Existing asthma medications work by suppressing inflammatory signaling by immune cells or by dilating constricted airways. Over time, though, these drugs’ benefits can wane. New research supports a surprising new tactic for controlling asthma: targeting sensory nerve endings in the lungs with a selective drug.
Our lungs are known to contain specialized sensory neurons known as nociceptors that connect to the brainstem. Best known for causing the perception of pain, nocieptors also trigger the cough reflex in the lungs when they detect potential harms like dust particles, chemical irritants or allergens. Nociceptor nerve endings are known to be more plentiful and more readily activated in people with asthma. Now it’s also clear that they help drive allergic inflammation.
A report this April rocked the scientific world: scientists in China reported editing the genomes of human embryos using CRISPR/Cas9 technology. It was a limited success: of 86 embryos injected with CRISPR/Cas9, only 71 survived and only 4 had their target gene successfully edited. The edits didn’t take in every cell, creating a mosaic pattern, and worse, unwanted DNA mutations were introduced.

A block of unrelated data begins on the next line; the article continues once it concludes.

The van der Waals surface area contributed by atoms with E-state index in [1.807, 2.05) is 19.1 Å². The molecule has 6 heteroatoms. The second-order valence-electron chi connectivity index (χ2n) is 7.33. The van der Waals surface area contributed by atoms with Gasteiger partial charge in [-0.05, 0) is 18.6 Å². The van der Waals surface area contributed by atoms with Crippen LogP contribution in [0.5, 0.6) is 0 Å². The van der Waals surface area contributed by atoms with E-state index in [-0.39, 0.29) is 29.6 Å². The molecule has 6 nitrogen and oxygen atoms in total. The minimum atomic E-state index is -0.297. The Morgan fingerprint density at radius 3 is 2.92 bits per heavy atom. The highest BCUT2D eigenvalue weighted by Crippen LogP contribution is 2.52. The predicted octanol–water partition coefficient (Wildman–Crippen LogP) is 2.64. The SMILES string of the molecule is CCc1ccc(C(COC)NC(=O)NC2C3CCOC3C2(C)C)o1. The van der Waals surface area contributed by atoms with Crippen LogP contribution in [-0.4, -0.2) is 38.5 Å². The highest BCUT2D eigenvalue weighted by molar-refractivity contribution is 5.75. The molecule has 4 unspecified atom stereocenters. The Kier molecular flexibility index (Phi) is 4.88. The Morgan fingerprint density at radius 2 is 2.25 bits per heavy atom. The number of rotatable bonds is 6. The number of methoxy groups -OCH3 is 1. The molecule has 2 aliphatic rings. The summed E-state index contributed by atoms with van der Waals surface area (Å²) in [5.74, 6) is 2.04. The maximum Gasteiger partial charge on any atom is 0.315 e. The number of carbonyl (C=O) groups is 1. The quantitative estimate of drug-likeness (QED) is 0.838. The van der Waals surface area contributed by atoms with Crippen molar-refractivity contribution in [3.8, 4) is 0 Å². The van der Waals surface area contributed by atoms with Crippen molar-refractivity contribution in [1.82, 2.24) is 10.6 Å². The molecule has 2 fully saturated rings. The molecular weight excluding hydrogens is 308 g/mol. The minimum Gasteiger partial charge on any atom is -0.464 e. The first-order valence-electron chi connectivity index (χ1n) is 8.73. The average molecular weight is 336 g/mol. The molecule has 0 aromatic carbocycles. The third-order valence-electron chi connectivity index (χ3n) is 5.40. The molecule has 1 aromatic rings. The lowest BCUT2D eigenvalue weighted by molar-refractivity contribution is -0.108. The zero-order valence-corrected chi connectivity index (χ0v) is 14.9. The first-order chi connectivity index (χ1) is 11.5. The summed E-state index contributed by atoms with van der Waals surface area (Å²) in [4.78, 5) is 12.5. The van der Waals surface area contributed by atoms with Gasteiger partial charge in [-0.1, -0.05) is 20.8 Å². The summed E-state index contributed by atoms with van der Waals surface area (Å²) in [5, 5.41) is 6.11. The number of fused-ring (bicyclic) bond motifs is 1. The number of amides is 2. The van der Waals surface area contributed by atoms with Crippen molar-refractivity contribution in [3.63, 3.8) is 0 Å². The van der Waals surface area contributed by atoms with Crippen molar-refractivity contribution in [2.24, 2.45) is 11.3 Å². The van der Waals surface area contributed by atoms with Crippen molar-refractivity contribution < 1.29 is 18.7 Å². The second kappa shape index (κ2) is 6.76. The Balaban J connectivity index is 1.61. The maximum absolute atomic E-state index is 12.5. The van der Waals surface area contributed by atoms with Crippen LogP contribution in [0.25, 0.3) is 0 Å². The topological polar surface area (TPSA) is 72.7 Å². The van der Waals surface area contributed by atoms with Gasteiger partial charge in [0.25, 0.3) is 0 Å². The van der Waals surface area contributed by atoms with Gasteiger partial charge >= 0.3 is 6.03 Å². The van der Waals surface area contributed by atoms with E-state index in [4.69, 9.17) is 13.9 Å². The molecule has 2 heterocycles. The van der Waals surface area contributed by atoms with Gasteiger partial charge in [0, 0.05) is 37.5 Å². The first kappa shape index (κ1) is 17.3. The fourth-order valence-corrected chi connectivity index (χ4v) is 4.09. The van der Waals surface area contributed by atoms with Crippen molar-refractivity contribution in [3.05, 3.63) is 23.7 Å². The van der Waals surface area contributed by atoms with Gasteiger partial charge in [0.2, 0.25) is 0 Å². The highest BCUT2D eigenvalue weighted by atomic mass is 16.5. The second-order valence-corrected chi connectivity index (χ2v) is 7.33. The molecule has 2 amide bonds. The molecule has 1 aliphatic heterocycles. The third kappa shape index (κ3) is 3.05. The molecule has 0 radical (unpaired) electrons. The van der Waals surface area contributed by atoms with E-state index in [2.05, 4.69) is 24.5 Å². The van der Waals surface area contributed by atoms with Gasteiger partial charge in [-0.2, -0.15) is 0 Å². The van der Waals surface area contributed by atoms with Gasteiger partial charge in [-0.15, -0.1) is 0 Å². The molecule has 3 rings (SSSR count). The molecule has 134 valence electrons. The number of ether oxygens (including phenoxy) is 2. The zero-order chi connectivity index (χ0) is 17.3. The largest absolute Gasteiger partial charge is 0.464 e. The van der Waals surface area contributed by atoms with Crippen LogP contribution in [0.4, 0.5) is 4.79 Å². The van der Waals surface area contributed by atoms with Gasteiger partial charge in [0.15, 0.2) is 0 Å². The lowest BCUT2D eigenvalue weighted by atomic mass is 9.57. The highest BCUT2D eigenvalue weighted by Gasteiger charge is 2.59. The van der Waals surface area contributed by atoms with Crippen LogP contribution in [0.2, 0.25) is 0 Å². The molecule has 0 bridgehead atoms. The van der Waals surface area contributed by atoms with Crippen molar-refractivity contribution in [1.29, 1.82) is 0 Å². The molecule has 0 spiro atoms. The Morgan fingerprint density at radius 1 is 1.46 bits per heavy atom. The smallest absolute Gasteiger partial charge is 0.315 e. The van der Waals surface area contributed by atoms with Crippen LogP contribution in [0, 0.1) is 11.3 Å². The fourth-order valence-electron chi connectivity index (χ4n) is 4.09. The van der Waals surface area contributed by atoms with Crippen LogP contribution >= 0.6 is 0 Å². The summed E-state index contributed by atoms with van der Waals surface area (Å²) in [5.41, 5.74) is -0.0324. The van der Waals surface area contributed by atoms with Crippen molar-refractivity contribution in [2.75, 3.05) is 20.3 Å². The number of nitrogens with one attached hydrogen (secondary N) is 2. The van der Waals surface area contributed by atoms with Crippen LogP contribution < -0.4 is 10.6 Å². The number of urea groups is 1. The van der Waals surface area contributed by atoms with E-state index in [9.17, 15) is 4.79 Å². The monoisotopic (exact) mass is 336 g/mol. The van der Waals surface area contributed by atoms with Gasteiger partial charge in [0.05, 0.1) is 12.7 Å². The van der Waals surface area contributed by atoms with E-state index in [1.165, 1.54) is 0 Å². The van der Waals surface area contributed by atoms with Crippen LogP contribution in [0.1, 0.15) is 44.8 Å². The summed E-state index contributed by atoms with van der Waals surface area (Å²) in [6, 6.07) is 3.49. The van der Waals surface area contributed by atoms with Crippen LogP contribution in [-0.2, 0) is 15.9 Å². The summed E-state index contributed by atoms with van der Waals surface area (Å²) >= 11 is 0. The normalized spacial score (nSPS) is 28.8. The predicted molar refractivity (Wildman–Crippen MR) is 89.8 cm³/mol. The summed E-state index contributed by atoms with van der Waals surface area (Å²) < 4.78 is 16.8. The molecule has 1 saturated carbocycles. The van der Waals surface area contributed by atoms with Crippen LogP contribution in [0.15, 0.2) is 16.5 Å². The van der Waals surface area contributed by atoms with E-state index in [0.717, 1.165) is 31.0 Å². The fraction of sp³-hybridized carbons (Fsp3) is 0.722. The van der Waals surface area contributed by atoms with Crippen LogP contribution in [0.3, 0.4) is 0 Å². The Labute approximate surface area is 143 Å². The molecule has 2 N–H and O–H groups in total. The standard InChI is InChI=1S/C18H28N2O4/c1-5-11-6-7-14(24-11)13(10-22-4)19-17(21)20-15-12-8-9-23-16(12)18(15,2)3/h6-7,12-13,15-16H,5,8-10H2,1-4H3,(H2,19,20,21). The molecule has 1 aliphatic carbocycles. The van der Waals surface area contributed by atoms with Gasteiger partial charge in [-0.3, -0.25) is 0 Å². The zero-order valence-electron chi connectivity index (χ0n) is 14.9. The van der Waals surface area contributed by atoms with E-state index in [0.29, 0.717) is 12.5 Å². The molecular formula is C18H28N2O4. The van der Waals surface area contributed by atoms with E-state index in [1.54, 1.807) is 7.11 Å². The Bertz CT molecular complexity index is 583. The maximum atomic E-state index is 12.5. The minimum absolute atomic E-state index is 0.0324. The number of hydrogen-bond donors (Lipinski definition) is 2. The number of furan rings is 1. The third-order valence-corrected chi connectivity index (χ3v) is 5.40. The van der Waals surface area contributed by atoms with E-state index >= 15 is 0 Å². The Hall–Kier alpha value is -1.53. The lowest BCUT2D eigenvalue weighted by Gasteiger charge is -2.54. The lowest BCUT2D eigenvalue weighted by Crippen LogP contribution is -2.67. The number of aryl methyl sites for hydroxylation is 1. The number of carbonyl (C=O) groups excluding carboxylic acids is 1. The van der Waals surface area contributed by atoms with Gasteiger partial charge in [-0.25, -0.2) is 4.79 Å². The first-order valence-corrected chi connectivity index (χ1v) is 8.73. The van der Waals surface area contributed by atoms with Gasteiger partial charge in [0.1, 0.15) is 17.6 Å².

“Their study should give pause to any practitioner who thinks the technology is ready for testing to eradicate disease genes during [in vitro fertilization],” George Q. Daley, MD, PhD, director of the Stem Cell Transplantation Program at Boston Children’s Hospital, told The New York Times. “This is an unsafe procedure and should not be practiced at this time, and perhaps never.”
As Daley detailed last week in his excellent presentation at Harvard Medical School’s Talks@12 series, the report reignited an ethical debate around tampering with life that’s hummed around genetic and stem cell research for decades. What the Chinese report adds is the theoretical capability of not just changing your genetic makeup, but changing the DNA you pass on to your children.